Insurer does not need to consider treatment plans for undiagnosed psychological issues - Applicant v Certas Direct Insurance Company, LAT 16-004675 2018 CanLII 2305

March 29, 2018, Kitchener, Ontario

Posted by: Robert Deutschmann, Personal Injury Lawyer

Applicant v Certas Direct Insurance Company, LAT 16-004675 2018 CanLII 2305

Date of Decision: January 8, 2018
Heard Before: Adjudicator Chris Sewrattan

MIG: the applicant does not establish that her injuries fall outside the MIG; insurer has no need to consider whether psychological issues fall outside of MIG as there are not psychological issues diagnosed.

The applicant was involved in a car accident on April 18, 2015. She applied for accident benefits pursuant to the SABs but when Certas denied benefits the applicant applied to the LAT for arbitration.


  1. Did the applicant sustain injuries that fall within the and are subject to a $3,500.00 cap on treatment?
  2. Is the applicant entitled to a $2,825.00 cost of examination for a general practitioner’s assessment, recommended in a Treatment Plan dated November 23, 2015?
  3. Is the applicant entitled to receive a $2,932.71 medical benefit for psychological services, recommended in a Treatment Plan dated November 23, 2015?


  1. The injuries sustained as a result of the accident fall within the MIG. The applicant is not entitled to payment for the general practitioner’s assessment or psychological services. The benefits are not reasonable and necessary, nor are they automatically payable as a function of the Schedule.


The term ‘minor injury’ is well defined in the schedule. The onus is on the applicant to prove their injuries fall outside the definition.  The applicant submits that the MIG does not apply because she suffers from an injury that is not predominantly minor. She submits that she suffers from (1) a psychological impairment and (2) chronic pain syndrome, either of which are in her opinion considered more than a predominantly minor injury.

The applicant’s claim of a psychological impairment is based on a psychological assessment conducted on September 22, 2015, almost five months after the accident. The assessment fails to demonstrate that the applicant suffers from a psychological impairment of any sort. All that the assessment tells is that as a result of the accident, the applicant reports suffering from accident related psychological symptoms. The assessor did not conduct any psychometric tests, nor did she provide a cogent analysis of the applicant’s self-reported difficulties.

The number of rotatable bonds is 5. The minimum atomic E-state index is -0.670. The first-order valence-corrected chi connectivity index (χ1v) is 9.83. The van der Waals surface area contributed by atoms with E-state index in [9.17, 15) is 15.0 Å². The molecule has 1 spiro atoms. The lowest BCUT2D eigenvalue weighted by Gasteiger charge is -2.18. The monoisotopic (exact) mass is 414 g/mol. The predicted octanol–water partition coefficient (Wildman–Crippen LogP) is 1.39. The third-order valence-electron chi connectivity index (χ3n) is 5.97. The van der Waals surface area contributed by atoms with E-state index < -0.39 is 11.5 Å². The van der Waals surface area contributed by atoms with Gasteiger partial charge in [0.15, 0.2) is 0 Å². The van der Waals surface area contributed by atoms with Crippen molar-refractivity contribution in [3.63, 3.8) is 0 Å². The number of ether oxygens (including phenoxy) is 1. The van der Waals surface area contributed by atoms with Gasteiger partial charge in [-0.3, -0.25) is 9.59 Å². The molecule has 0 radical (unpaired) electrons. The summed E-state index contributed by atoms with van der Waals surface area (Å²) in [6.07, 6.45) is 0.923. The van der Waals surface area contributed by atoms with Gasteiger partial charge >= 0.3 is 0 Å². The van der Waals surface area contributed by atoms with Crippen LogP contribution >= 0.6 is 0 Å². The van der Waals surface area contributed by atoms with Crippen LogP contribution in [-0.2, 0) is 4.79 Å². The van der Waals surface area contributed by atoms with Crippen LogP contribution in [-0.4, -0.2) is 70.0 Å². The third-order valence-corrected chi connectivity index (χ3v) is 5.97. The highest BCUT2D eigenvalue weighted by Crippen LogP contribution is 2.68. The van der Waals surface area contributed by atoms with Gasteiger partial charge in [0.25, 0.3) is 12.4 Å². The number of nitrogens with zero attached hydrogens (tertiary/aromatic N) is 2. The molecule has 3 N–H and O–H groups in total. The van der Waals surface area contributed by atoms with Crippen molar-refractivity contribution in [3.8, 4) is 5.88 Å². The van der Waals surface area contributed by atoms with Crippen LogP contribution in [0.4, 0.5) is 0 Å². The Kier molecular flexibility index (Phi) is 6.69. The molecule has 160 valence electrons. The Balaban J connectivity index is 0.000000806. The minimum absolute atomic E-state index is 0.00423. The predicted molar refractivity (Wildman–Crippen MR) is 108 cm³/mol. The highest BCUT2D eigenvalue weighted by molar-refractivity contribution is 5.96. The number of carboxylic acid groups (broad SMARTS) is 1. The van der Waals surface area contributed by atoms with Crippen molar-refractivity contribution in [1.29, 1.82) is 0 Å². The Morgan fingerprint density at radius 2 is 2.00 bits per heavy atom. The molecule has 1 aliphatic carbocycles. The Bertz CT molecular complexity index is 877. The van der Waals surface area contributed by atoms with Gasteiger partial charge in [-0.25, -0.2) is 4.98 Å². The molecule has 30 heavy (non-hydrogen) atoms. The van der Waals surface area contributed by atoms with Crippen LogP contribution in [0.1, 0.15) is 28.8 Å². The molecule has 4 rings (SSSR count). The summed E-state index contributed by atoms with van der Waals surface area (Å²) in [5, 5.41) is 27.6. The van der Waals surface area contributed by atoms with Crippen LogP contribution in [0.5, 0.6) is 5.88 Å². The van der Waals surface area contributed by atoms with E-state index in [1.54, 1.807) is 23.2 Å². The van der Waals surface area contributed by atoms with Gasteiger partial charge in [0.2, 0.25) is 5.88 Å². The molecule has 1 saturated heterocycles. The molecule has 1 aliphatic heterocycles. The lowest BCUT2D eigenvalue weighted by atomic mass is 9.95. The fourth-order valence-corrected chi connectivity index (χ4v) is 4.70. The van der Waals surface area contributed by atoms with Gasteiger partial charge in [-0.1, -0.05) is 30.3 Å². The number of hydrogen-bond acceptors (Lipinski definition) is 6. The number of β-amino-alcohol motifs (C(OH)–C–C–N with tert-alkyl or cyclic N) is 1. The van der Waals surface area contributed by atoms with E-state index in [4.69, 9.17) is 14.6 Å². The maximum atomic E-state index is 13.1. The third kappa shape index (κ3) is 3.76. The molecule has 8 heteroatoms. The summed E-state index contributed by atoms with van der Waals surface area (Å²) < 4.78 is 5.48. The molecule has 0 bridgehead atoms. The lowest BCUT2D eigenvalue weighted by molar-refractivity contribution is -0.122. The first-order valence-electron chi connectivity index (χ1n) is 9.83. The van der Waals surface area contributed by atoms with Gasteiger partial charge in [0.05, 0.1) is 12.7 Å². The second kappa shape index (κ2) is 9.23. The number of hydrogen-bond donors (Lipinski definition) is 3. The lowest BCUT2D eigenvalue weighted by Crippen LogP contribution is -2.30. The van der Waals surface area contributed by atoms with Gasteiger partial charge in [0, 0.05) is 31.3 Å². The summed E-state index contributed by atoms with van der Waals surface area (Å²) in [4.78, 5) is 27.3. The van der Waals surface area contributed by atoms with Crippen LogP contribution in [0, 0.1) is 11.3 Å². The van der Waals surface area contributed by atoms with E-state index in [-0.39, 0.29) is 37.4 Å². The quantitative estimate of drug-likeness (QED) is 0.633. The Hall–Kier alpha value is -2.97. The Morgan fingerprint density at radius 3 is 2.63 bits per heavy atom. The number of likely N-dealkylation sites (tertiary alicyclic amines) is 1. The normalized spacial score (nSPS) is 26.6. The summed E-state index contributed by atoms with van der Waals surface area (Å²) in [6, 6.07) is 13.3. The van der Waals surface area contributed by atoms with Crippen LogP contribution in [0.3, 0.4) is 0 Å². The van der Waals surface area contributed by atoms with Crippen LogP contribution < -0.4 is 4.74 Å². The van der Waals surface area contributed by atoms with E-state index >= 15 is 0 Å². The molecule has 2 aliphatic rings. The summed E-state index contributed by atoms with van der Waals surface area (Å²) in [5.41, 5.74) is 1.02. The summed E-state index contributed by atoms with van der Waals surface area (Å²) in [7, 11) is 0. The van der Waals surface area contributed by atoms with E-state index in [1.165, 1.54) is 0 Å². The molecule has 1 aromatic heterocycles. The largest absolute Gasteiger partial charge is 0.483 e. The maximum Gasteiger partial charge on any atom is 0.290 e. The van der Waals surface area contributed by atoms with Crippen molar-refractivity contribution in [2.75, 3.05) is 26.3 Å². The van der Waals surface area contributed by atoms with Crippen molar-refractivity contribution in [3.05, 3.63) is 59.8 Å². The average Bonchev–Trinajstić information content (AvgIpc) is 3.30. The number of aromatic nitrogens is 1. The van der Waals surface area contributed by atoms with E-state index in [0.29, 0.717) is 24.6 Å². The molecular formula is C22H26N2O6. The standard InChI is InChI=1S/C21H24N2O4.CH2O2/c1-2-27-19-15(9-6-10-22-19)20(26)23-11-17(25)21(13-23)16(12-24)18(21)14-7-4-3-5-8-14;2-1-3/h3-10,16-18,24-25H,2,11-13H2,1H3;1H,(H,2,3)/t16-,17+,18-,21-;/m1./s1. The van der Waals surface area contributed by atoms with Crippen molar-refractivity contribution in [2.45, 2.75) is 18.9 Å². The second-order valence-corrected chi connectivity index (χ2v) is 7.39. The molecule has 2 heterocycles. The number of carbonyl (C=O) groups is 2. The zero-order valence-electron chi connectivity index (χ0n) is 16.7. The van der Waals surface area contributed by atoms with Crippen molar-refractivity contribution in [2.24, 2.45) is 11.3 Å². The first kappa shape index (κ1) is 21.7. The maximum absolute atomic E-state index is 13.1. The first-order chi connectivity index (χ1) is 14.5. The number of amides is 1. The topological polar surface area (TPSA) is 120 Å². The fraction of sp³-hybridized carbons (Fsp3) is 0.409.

Certas commissioned a psychological assessment on December 22, 2015 in which the doctor conducted a number of psychometric tests, among other methods of analysis. In a report dated January 20, 2016, Dr. Goodman concluded that the applicant does not suffer from a psychological impairment as a result of the motor vehicle accident.

The applicant challenges the soundness of this analysis because the doctor did not consider whether the applicant suffers from a psychological impairment that falls within the MIG. The challenge is misplaced. There was no need to consider this issue because there was no finding that the applicant suffers from a psychological impairment as a result of the accident.

The applicant claims that she suffers from chronic pain syndrome, which according to her is not a predominantly minor injury. She bases her claim on several medical reports. The first report by a family doctor concluded that the applicant appears to be “developing features of chronic pain” and recommended her removal from the MIG and referred her to a chronic pain management physician. The chronic pain doctor provided a medical note dated March 22, 2017 further recommending physiotherapy, chiropractic treatment, acupuncture, massage therapy, and participation in a chronic pain rehabilitation program.

The Adjudicator noted that the documents created are not sufficient proof of chronic pain syndrome. None of them provide a diagnosis of chronic pain syndrome. The law requires the applicant to prove that she suffers from chronic pain syndrome on a balance of probabilities.

On this basis the Adjudicator is satisfied the applicant suffers from a psychological impairment or a physical injury that is not predominantly minor. The applicant also failed to show that the request treatment plans are either reasonable or necessary. Those are denied as well.

Posted under Automobile Accident Benefits, Car Accidents, LAT Case, LAT Decisions, Personal Injury

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Deutschmann Law serves South-Western Ontario with offices in Kitchener-Waterloo, Cambridge, Woodstock, Brantford, Stratford and Ayr. The law practice of Robert Deutschmann focuses almost exclusively in personal injury and disability insurance matters. For more information, please visit or call us toll-free at 1-866-414-4878.

The opinions expressed here, while intended to provide useful information, should not be interpreted as legal recommendations or advice.

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